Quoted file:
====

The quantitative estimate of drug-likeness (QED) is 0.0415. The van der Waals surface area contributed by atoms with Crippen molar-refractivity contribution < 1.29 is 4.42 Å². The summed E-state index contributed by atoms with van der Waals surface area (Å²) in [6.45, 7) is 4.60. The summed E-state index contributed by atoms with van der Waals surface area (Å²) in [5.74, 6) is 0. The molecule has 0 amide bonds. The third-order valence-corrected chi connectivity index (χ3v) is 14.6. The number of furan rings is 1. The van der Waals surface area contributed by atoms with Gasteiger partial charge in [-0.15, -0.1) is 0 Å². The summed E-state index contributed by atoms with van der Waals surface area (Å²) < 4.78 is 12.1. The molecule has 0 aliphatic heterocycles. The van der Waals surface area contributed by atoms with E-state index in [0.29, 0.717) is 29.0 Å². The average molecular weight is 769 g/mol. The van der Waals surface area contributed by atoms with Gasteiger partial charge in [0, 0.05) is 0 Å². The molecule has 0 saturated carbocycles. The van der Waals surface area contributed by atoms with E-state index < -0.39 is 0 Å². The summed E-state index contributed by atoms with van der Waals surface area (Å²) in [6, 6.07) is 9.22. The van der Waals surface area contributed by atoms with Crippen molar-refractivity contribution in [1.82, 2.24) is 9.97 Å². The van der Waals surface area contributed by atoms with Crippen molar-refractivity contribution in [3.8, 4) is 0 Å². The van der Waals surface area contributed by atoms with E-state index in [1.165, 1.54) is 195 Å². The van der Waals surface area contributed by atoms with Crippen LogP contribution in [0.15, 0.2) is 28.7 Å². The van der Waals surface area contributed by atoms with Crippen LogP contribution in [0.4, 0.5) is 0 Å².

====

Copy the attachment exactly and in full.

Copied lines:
The quantitative estimate of drug-likeness (QED) is 0.0415. The van der Waals surface area contributed by atoms with Crippen molar-refractivity contribution < 1.29 is 4.42 Å². The summed E-state index contributed by atoms with van der Waals surface area (Å²) in [6.45, 7) is 4.60. The summed E-state index contributed by atoms with van der Waals surface area (Å²) in [5.74, 6) is 0. The molecule has 0 amide bonds. The third-order valence-corrected chi connectivity index (χ3v) is 14.6. The number of furan rings is 1. The van der Waals surface area contributed by atoms with Gasteiger partial charge in [-0.15, -0.1) is 0 Å². The summed E-state index contributed by atoms with van der Waals surface area (Å²) < 4.78 is 12.1. The molecule has 0 aliphatic heterocycles. The van der Waals surface area contributed by atoms with E-state index in [0.29, 0.717) is 29.0 Å². The average molecular weight is 769 g/mol. The van der Waals surface area contributed by atoms with Gasteiger partial charge in [0, 0.05) is 0 Å². The molecule has 0 saturated carbocycles. The van der Waals surface area contributed by atoms with E-state index < -0.39 is 0 Å². The summed E-state index contributed by atoms with van der Waals surface area (Å²) in [6, 6.07) is 9.22. The van der Waals surface area contributed by atoms with Crippen molar-refractivity contribution in [1.82, 2.24) is 9.97 Å². The van der Waals surface area contributed by atoms with Crippen molar-refractivity contribution in [3.8, 4) is 0 Å². The van der Waals surface area contributed by atoms with E-state index in [1.165, 1.54) is 195 Å². The van der Waals surface area contributed by atoms with Crippen LogP contribution in [0.15, 0.2) is 28.7 Å². The van der Waals surface area contributed by atoms with Crippen LogP contribution in [0.4, 0.5) is 0 Å².